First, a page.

“Still Life, With Dusty”, or My Class B Misdemeanor
“That’s a beautiful dog” the man in the small elevator said as he scratched Dusty’s nose. I thanked him and put in plain words my dog and I travel the country and write about our adventures. “We got in from Brooklyn ten minutes ago. Headed to Ferguson in the morning. Gonna commit a Class B Misdemeanor in Memphis on our way home to Austin” I said, road haggard and weary. “That sounds wonderful. I would love to have that job,” he replied. I asked him what he does for a living, and he said, “I’m in a rock band called Third Eye Blind.” The doors of the elevator slide open on what could’ve been the thirteenth floor of my day, and the dog and I never saw him again.
Dusty and I were in Pittsburgh for the night, down by the water and sports arenas. Third Eye Blind, the seminal rock band of ten years ago, was playing the next night. It was Father’s Day, the dog and I split a pastrami and cheese sandwich from Primanti Bros. (the local legend of an eatery who put French Fries on the sandwich) before we were to become “Still Life, With Dusty” that night, a living, breathing art instillation at the Mattress Factory Contemporary Art Museum’s Summer Galla. Dusty will eat anything. I think he has pica, the eating disorder in which people consume paper, clay, metal, sand, just about everything, and this is a horrible mischaracterization and oversimplification of the affliction. We were studying how the country has changed, everything changes, cities change, people change, sandwiches change, like looking at a light bulb flickering until it burns away. The only thing constant is change. Nothing was going according to plan and I couldn’t have been happier. We were sucking on a dream, a dream filled with French Fries in the middle of sandwich. My dog and I were kings, or so I told myself.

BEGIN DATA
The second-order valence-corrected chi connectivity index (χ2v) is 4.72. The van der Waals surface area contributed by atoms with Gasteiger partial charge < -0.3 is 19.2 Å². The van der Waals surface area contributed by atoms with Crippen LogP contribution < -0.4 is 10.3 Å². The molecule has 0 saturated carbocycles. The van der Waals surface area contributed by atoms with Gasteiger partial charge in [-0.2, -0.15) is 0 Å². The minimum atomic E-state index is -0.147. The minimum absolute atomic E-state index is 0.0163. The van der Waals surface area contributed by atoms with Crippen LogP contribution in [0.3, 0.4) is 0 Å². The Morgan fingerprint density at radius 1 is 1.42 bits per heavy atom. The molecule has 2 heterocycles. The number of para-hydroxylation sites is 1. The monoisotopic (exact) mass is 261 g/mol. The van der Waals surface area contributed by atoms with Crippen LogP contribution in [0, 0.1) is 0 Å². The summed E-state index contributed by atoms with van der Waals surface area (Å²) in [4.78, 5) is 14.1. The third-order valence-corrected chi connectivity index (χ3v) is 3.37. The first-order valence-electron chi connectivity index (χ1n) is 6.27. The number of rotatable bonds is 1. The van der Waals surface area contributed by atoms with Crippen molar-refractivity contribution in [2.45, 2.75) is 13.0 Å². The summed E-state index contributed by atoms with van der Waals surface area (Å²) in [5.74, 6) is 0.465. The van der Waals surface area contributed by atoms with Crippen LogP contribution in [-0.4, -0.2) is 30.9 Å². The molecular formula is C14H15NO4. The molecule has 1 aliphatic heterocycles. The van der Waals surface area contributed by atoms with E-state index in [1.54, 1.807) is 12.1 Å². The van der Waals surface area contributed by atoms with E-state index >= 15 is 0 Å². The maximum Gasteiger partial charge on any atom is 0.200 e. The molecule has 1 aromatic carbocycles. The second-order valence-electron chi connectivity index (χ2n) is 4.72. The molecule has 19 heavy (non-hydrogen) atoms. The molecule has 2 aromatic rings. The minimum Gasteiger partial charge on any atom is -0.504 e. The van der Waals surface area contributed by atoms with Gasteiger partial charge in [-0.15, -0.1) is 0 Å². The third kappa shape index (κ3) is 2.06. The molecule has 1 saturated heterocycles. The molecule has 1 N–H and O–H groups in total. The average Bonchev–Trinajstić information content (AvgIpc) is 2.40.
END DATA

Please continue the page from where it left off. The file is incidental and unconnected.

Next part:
Pittsburgh is the new poster boy for gentrification, a movement I view as a disease, like pica consuming everything in its path. Pittsburgh is what Austin and Portland were a decade ago, what Seattle was in the 1990’s, what San Francisco was since its inception, a place where trends in urban neighborhoods result in increased property values and the displacing of lower-income families and small businesses, mostly artists and colored people. On our way to the Mattress Factory, hip-deep in an arts district that grew out of a bombed out brick and mortar world, Dusty and I happened upon a man Randy as he waved his hands and called us over, asking what kind of dog Dusty is. That is how we meet people. They always want to know what kind of dog Dusty is.